BLU-RAY REVIEW: Fernando Di Leo: THE ITALIAN CRIME COLLECTION
The Italian Mafia, gangsters, and hoodlums are all elements of organized (and disorganized) crime that I have always been interested in. The underbelly of society and every major city has always interested me, no matter if its in the United States or as, in this case, Italy. Sadly, until RARO VIDEO sent me a blu-ray box set of films from Fernando Di Leo to review, I was not really aware of this director nor the films he had directed. The reason I love writing about films and getting distributors to send me movies to review is because it forces me to become aware of new films and directors I may not have otherwise been aware of. RARO VIDEO is totally responsible for introducing me to the Italian Crime and Drama film. Really, I have seen some of the classics from Fellini and of course love the horror films that come out of Italy; those directed by Dario Argento, Lucio Fulci, and the Bava’s are classics! The films that are more arty or not as well known I am a novice to learning about…until now.
The Milieu Trilogy and Rulers of the City (I Padroni della Citta) are the films comprising the Italian Crime Collection blu-ray box set. The transfers are new high definition transfers from 35mm film. The discs look incredible. I really have no other reference to how they looked before except when I went on Youtube.com peruse the site looking for more interviews or clips from other films. Based on what those looked like, these are a major step up in quality.
The Milieu Trilogy comprises of Caliber 9 (Milano Calibro 9), The Italian Connection (La Mala Ordina), and The Boss (Il Boss). All of the films are 16×9 with an aspect ratio of 1.85:1 except for Rulers of the City which is 4×3 with an aspect ratio of 1.85:1. They can be watched in either Italian w/ English subtitles or in English with dubbing. The audio is Dolby Digital 2.0 mono which is probably the best it is going to get. I thought the films sounded fine and looked superb, but enough of the technical stuff, lets talk about the films themselves!
If one wants to watch them in order (which I recommend), look to the back of the box because the discs are in numerical order. I, of course, watched them mixed up because I was not paying attention and went into viewing them blindly. I don’t like reading about a film too much before i see it. I like being surprised during the viewing.
The first film of the trilogy, Caliber 9, stars Gastone Moschin as a gangster in the Italian Mafia who gets busted on a crime and gets locked up for a few years. Upon his release, all his old crew meet him as he is not even a few blocks away from the prison and gently force him to get in to the vehicle and get a ride to his destination. He does, as if there really is any choice, and is driven while being told he better give his old bosses their money back or show them where it is. After getting dropped off in town, Ugo goes to what seems to be another former boss and friend Don Vincenzo (Ivo Garrani) and guess who shows up to flex his muscle? Rocco Musco (Mario Adorf) because Rocco and his goons want the money they got screwed over on. Piazza (Moschin) is believed to have stolen a large sum of money somewhere in the ballpark of $300,000 and everyone, including the police, believe he is the man responsible for screwing over the mob and his partners by switching out the money with a bag full of blank paper notes.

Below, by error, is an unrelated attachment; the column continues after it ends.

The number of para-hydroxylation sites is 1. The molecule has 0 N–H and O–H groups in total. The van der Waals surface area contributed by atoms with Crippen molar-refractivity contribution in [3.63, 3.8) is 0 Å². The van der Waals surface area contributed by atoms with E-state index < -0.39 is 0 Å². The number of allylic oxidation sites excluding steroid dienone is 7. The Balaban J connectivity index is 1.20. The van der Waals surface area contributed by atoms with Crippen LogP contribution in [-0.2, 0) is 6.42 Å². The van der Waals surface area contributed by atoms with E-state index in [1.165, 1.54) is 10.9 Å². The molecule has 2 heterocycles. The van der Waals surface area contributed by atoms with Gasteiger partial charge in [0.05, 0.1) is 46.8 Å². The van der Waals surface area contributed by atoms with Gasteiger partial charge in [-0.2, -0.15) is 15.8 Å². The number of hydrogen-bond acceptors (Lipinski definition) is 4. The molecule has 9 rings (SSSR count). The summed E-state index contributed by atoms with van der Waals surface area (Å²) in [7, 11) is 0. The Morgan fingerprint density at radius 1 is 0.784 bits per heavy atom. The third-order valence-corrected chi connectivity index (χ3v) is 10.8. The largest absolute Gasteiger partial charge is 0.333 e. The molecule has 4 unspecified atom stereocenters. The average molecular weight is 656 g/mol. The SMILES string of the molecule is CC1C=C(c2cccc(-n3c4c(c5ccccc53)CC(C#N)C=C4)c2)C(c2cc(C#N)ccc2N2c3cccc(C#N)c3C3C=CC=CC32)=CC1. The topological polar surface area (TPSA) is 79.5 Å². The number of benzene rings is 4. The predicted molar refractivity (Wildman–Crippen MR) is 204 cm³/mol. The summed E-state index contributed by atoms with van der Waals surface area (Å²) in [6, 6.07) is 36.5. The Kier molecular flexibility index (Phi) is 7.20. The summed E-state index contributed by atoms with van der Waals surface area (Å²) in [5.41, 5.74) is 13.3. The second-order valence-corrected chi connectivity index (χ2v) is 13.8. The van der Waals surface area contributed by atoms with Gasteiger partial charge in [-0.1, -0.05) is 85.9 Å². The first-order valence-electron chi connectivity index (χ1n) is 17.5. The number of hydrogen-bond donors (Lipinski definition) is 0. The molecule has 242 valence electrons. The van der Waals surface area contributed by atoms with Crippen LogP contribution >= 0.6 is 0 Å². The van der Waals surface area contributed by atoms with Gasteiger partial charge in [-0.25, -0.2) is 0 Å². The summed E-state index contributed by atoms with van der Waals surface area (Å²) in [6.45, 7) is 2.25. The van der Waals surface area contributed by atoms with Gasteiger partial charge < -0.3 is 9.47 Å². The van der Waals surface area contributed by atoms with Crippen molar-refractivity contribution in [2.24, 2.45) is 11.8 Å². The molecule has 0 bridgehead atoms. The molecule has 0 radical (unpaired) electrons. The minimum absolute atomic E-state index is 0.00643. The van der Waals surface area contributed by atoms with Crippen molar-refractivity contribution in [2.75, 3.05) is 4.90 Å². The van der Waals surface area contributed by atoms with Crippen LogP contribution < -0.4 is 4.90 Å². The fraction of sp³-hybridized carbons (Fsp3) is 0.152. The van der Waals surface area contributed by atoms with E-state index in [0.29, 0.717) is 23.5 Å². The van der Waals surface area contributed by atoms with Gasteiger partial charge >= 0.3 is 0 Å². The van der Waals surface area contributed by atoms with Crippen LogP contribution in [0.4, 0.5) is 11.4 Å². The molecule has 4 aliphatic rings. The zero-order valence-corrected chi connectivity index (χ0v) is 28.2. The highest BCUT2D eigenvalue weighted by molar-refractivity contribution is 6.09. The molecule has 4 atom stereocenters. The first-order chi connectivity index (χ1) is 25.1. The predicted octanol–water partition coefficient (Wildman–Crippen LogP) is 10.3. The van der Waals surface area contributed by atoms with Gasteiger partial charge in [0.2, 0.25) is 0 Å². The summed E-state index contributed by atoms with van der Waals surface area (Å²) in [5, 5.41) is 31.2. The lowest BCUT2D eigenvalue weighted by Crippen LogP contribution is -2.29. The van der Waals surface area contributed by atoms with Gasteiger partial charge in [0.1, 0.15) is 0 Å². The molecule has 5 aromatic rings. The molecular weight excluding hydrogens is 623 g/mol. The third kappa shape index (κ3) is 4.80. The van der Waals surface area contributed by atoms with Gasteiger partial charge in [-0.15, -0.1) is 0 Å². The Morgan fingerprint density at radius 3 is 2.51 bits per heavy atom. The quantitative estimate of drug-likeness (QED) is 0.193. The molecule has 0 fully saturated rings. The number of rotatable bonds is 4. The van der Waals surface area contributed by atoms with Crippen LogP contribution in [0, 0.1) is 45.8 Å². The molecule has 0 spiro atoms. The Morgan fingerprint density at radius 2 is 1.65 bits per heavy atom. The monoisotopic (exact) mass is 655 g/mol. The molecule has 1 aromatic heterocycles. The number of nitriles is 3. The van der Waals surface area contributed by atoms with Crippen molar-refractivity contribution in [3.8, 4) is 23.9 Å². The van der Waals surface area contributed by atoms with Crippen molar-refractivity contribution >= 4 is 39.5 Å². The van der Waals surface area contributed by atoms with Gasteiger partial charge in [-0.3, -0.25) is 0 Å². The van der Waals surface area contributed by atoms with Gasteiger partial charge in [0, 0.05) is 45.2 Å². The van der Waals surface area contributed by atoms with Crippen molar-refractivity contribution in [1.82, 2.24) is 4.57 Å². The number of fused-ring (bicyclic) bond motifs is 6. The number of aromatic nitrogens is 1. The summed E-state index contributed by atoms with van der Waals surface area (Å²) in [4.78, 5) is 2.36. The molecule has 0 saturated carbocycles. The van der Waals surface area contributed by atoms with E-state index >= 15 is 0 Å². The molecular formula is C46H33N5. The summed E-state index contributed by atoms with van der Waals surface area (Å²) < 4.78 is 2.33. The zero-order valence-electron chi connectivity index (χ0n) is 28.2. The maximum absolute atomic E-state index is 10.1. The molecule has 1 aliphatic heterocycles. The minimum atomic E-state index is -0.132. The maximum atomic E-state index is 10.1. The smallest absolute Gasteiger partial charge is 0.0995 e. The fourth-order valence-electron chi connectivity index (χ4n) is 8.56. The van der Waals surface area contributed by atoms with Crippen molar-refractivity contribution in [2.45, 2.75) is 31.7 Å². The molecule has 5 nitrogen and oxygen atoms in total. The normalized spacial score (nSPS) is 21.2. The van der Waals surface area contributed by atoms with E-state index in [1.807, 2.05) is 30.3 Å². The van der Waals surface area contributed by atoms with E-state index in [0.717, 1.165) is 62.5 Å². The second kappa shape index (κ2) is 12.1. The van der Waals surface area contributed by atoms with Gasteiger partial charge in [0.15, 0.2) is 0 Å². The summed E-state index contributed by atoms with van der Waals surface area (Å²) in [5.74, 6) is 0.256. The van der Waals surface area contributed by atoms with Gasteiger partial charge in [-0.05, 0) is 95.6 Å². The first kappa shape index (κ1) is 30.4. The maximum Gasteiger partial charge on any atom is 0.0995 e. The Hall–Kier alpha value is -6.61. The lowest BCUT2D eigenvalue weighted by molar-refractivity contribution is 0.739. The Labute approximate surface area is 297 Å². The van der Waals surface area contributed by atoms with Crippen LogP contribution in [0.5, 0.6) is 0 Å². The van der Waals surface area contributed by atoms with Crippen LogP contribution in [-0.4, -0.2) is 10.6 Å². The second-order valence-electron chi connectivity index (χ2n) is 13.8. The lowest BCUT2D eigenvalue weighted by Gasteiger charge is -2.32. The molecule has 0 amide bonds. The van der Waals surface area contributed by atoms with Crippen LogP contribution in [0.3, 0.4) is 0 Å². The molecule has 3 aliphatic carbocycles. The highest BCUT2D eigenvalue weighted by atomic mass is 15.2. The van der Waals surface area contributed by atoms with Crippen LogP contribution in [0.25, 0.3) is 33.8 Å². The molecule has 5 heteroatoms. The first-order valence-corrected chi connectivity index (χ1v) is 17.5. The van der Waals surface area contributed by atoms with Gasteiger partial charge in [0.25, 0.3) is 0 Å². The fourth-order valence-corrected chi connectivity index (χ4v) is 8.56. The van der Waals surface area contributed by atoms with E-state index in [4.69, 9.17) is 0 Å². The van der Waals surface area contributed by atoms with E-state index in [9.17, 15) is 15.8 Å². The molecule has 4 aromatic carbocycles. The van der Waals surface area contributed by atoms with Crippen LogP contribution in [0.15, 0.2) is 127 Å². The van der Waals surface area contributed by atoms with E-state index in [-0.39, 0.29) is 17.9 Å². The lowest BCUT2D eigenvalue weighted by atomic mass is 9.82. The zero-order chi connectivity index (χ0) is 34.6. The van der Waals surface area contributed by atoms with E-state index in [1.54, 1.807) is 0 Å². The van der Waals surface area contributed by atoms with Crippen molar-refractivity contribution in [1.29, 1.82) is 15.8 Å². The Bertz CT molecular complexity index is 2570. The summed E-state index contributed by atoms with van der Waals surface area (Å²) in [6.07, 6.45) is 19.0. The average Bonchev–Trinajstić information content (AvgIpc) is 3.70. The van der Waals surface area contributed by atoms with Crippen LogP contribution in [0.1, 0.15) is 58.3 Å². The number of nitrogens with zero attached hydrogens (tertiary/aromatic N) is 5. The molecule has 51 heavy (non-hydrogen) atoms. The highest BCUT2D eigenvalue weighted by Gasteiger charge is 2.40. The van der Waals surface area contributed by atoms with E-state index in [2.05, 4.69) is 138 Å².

A group of individuals involved with the money heist are caught by Rocco and his sidekick Mercuri (Luigi Pistilli) and tied up together in a cave and blown to smithereens by dynamite, but not without having gotten a good beat-down beforehand. See why I love this movie?
The plot is sort of simple enough with the rest of the movie following one exploit after another with Ugo (Moschin) meeting up with old contacts and buddies, his old partners following his every move and demanding he give the money up. Shortly after, Ugo is told to join his old crew and gets back to working being a gangster because the Americano (played with grace by Lionel Stander who I fondly remember acting like a tough guy in A Star Is Born, also even though his character was an ad-man!) wants his boys to keep a close eye on him.
Throw into the mix some sexy love scenes and nudity due to Barbara Bouchet being cast as Nelly Bordon, Ugo’s old flame. Let me tell you that Barbara Bouchet is quite a sexy woman, of German heritage and you may have seen in other films such as Casino Royale (1967) and Fulci’s Don’t Torture a Duckling. Her character in Caliber 9 is that of a stripper (exotic dancer) and she has quite a few sexy scenes in the movie. I recall her being in an issue of Penthouse on the front cover, too. SEXY!